It's probably safe to say no one is going to investigate why FIFA's first foray into feature film making bombed at the box office this weekend.
Just three days after FIFA President Sepp Blatter announced his resignation amid an ongoing corruption investigation by U.S. and Swiss authorities, the FIFA-financed Blatter biopic "United Passions" made its U.S. debut -- well, sort of. It was released in 10 theaters nationwide and, according to the Hollywood Reporter, it made $607 on Friday and Saturday.
That's not millions or thousands, just $607.
It raked in $319 on Friday and $288 on Saturday, the Hollywood Reporter said. A large chunk of that came from a theater in North Hollywood, which took in $164 over the two days, according to the website.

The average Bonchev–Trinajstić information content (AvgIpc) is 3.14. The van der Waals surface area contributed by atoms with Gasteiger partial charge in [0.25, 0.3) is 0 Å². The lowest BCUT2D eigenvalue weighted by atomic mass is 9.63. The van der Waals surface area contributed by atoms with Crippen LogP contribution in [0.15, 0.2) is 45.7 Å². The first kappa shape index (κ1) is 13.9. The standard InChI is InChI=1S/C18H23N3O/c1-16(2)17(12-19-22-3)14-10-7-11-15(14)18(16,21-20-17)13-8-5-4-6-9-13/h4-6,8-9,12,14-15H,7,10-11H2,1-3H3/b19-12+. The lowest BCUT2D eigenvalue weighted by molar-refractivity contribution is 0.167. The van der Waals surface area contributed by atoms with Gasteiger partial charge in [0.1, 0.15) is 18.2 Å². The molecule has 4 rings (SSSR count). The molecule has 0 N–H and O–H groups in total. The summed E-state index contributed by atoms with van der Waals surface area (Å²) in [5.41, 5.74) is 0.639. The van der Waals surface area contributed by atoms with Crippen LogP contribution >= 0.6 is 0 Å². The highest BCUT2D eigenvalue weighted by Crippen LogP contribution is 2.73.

Full weekend figures are expected to be released Monday and video-on-demand figures for the film have not been announced. Prior to its U.S. release, it made $178,000 worldwide over the past year, according to Bloomberg.
The $607 figure is especially abysmal when considering it cost FIFA an estimated $29 million to produce the film.
Tim Roth plays Blatter in the movie and Sam Neill has a role as Blatter's FIFA predecessor. The actors didn't bother to show up for its premiere at the Cannes Film Festival in 2014.
FOR THE RECORD: An earlier version of this story misidentified actor Sam Neill as Sam O'Neill.
The film has received some tough reviews. Some have called it FIFA propaganda and others say it's chock-full of unintentional campiness. The Times' Michael Rechtshaffen wrote the movie "comes across as a squirm-inducing heap of propaganda at its most self-congratulatory." The New York Times wrote: "'United Passions' is one of the most unwatchable films in recent memory, a dishonest bit of corporate-suite sanitizing that’s no good even for laughs."
Ouch. Perhaps FIFA should just make a sequel to "Kicking & Screaming" the next time it wants to dabble in movies.